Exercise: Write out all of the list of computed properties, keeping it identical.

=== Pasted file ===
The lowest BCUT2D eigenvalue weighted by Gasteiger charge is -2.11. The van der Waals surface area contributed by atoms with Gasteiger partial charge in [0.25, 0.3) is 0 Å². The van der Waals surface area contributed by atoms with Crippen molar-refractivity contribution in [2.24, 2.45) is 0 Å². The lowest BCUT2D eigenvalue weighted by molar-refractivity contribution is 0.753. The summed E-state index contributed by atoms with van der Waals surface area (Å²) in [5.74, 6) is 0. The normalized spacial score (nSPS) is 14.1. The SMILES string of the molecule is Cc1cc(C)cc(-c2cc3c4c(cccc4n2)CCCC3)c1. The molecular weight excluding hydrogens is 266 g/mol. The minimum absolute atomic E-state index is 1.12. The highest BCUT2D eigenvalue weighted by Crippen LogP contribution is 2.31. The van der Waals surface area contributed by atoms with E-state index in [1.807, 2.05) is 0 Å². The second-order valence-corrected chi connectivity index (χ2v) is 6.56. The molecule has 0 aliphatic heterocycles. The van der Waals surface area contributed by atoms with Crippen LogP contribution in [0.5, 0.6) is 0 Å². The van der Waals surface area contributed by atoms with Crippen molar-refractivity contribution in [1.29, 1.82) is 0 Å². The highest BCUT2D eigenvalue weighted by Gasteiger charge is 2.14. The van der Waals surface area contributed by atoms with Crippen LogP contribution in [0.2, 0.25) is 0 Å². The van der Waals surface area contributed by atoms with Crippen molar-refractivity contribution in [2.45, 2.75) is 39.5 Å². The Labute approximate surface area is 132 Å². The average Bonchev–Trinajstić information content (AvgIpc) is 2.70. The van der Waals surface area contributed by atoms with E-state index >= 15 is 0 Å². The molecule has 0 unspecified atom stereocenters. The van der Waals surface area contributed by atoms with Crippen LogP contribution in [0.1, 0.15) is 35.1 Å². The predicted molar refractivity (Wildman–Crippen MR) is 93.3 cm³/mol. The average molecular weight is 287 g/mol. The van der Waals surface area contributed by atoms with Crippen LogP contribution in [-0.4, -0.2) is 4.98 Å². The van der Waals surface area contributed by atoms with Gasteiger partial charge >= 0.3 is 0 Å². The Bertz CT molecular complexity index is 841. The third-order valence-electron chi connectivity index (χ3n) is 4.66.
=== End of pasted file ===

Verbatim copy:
The lowest BCUT2D eigenvalue weighted by Gasteiger charge is -2.11. The van der Waals surface area contributed by atoms with Gasteiger partial charge in [0.25, 0.3) is 0 Å². The van der Waals surface area contributed by atoms with Crippen molar-refractivity contribution in [2.24, 2.45) is 0 Å². The lowest BCUT2D eigenvalue weighted by molar-refractivity contribution is 0.753. The summed E-state index contributed by atoms with van der Waals surface area (Å²) in [5.74, 6) is 0. The normalized spacial score (nSPS) is 14.1. The SMILES string of the molecule is Cc1cc(C)cc(-c2cc3c4c(cccc4n2)CCCC3)c1. The molecular weight excluding hydrogens is 266 g/mol. The minimum absolute atomic E-state index is 1.12. The highest BCUT2D eigenvalue weighted by Crippen LogP contribution is 2.31. The van der Waals surface area contributed by atoms with E-state index in [1.807, 2.05) is 0 Å². The second-order valence-corrected chi connectivity index (χ2v) is 6.56. The molecule has 0 aliphatic heterocycles. The van der Waals surface area contributed by atoms with Crippen LogP contribution in [0.5, 0.6) is 0 Å². The van der Waals surface area contributed by atoms with Crippen molar-refractivity contribution in [1.29, 1.82) is 0 Å². The highest BCUT2D eigenvalue weighted by Gasteiger charge is 2.14. The van der Waals surface area contributed by atoms with Crippen LogP contribution in [0.2, 0.25) is 0 Å². The van der Waals surface area contributed by atoms with Crippen molar-refractivity contribution in [2.45, 2.75) is 39.5 Å². The Labute approximate surface area is 132 Å². The average Bonchev–Trinajstić information content (AvgIpc) is 2.70. The van der Waals surface area contributed by atoms with E-state index >= 15 is 0 Å². The molecule has 0 unspecified atom stereocenters. The van der Waals surface area contributed by atoms with Crippen LogP contribution in [0.1, 0.15) is 35.1 Å². The predicted molar refractivity (Wildman–Crippen MR) is 93.3 cm³/mol. The average molecular weight is 287 g/mol. The van der Waals surface area contributed by atoms with Crippen LogP contribution in [-0.4, -0.2) is 4.98 Å². The van der Waals surface area contributed by atoms with Gasteiger partial charge >= 0.3 is 0 Å². The Bertz CT molecular complexity index is 841. The third-order valence-electron chi connectivity index (χ3n) is 4.66.